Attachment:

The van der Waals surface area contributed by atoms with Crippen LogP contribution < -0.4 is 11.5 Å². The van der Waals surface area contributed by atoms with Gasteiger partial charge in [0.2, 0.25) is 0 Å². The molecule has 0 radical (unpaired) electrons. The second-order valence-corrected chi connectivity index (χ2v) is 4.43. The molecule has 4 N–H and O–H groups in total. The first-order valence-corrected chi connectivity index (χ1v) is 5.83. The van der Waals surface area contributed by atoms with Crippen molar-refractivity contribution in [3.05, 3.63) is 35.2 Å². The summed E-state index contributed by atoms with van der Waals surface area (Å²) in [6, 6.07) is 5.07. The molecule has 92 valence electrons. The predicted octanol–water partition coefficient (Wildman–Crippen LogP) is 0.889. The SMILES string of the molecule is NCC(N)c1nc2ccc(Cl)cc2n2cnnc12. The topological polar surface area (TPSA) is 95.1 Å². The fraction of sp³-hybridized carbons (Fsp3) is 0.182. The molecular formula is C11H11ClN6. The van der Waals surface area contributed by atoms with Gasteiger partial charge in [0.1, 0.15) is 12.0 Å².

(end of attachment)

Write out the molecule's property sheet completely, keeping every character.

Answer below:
The van der Waals surface area contributed by atoms with Crippen LogP contribution < -0.4 is 11.5 Å². The van der Waals surface area contributed by atoms with Gasteiger partial charge in [0.2, 0.25) is 0 Å². The molecule has 0 radical (unpaired) electrons. The second-order valence-corrected chi connectivity index (χ2v) is 4.43. The molecule has 4 N–H and O–H groups in total. The first-order valence-corrected chi connectivity index (χ1v) is 5.83. The van der Waals surface area contributed by atoms with Crippen molar-refractivity contribution in [3.05, 3.63) is 35.2 Å². The summed E-state index contributed by atoms with van der Waals surface area (Å²) in [6, 6.07) is 5.07. The molecule has 92 valence electrons. The predicted octanol–water partition coefficient (Wildman–Crippen LogP) is 0.889. The SMILES string of the molecule is NCC(N)c1nc2ccc(Cl)cc2n2cnnc12. The topological polar surface area (TPSA) is 95.1 Å². The fraction of sp³-hybridized carbons (Fsp3) is 0.182. The molecular formula is C11H11ClN6. The van der Waals surface area contributed by atoms with Gasteiger partial charge in [0.1, 0.15) is 12.0 Å².